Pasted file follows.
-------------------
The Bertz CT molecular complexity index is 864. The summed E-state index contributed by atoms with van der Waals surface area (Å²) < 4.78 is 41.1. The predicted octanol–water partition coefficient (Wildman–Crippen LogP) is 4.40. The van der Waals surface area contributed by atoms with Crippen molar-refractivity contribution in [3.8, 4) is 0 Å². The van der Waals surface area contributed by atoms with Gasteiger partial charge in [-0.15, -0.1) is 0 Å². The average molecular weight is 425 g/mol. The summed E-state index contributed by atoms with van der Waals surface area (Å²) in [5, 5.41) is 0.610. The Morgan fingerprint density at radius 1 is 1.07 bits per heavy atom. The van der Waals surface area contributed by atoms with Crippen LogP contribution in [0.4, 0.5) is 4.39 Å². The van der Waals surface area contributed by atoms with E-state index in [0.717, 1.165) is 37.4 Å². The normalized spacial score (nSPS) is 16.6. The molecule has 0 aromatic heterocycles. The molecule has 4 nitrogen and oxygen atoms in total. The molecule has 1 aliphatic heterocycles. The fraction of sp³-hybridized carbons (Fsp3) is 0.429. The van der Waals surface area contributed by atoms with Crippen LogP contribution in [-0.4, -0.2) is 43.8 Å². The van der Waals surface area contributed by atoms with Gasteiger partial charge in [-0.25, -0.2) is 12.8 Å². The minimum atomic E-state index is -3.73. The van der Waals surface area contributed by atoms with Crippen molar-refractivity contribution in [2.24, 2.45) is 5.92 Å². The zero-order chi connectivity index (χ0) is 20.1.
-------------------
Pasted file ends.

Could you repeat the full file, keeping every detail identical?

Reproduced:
The Bertz CT molecular complexity index is 864. The summed E-state index contributed by atoms with van der Waals surface area (Å²) < 4.78 is 41.1. The predicted octanol–water partition coefficient (Wildman–Crippen LogP) is 4.40. The van der Waals surface area contributed by atoms with Crippen molar-refractivity contribution in [3.8, 4) is 0 Å². The van der Waals surface area contributed by atoms with Gasteiger partial charge in [-0.15, -0.1) is 0 Å². The average molecular weight is 425 g/mol. The summed E-state index contributed by atoms with van der Waals surface area (Å²) in [5, 5.41) is 0.610. The Morgan fingerprint density at radius 1 is 1.07 bits per heavy atom. The van der Waals surface area contributed by atoms with Crippen LogP contribution in [0.4, 0.5) is 4.39 Å². The van der Waals surface area contributed by atoms with E-state index in [0.717, 1.165) is 37.4 Å². The normalized spacial score (nSPS) is 16.6. The molecule has 0 aromatic heterocycles. The molecule has 4 nitrogen and oxygen atoms in total. The molecule has 1 aliphatic heterocycles. The fraction of sp³-hybridized carbons (Fsp3) is 0.429. The van der Waals surface area contributed by atoms with Crippen LogP contribution in [-0.4, -0.2) is 43.8 Å². The van der Waals surface area contributed by atoms with Gasteiger partial charge in [-0.25, -0.2) is 12.8 Å². The minimum atomic E-state index is -3.73. The van der Waals surface area contributed by atoms with Crippen molar-refractivity contribution in [2.24, 2.45) is 5.92 Å². The zero-order chi connectivity index (χ0) is 20.1.